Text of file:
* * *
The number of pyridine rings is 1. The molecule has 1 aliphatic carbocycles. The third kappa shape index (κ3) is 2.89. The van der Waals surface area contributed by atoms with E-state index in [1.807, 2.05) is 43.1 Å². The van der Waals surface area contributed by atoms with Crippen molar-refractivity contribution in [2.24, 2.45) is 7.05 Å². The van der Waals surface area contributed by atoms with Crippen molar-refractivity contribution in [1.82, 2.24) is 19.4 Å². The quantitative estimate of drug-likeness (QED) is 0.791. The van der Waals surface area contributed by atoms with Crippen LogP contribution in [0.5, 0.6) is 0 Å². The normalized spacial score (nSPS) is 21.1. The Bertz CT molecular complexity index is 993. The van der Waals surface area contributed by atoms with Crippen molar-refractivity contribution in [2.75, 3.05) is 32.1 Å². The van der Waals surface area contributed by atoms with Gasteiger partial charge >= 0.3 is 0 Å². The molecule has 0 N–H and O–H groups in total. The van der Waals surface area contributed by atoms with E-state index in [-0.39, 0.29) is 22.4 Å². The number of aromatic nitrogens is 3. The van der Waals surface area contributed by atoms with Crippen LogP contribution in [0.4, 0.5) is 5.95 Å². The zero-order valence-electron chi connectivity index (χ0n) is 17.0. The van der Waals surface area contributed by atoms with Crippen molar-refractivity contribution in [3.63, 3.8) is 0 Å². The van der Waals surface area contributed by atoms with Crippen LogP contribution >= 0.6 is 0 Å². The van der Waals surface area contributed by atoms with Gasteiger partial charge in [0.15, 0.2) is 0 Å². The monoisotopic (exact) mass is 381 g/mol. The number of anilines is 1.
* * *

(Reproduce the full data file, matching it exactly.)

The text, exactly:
The number of pyridine rings is 1. The molecule has 1 aliphatic carbocycles. The third kappa shape index (κ3) is 2.89. The van der Waals surface area contributed by atoms with E-state index in [1.807, 2.05) is 43.1 Å². The van der Waals surface area contributed by atoms with Crippen molar-refractivity contribution in [2.24, 2.45) is 7.05 Å². The van der Waals surface area contributed by atoms with Crippen molar-refractivity contribution in [1.82, 2.24) is 19.4 Å². The quantitative estimate of drug-likeness (QED) is 0.791. The van der Waals surface area contributed by atoms with Crippen LogP contribution in [0.5, 0.6) is 0 Å². The normalized spacial score (nSPS) is 21.1. The Bertz CT molecular complexity index is 993. The van der Waals surface area contributed by atoms with Crippen molar-refractivity contribution in [2.75, 3.05) is 32.1 Å². The van der Waals surface area contributed by atoms with Gasteiger partial charge >= 0.3 is 0 Å². The molecule has 0 N–H and O–H groups in total. The van der Waals surface area contributed by atoms with E-state index in [-0.39, 0.29) is 22.4 Å². The number of aromatic nitrogens is 3. The van der Waals surface area contributed by atoms with Crippen LogP contribution in [0.4, 0.5) is 5.95 Å². The zero-order valence-electron chi connectivity index (χ0n) is 17.0. The van der Waals surface area contributed by atoms with Crippen molar-refractivity contribution in [3.63, 3.8) is 0 Å². The van der Waals surface area contributed by atoms with Crippen LogP contribution >= 0.6 is 0 Å². The van der Waals surface area contributed by atoms with Gasteiger partial charge in [0.15, 0.2) is 0 Å². The monoisotopic (exact) mass is 381 g/mol. The number of anilines is 1.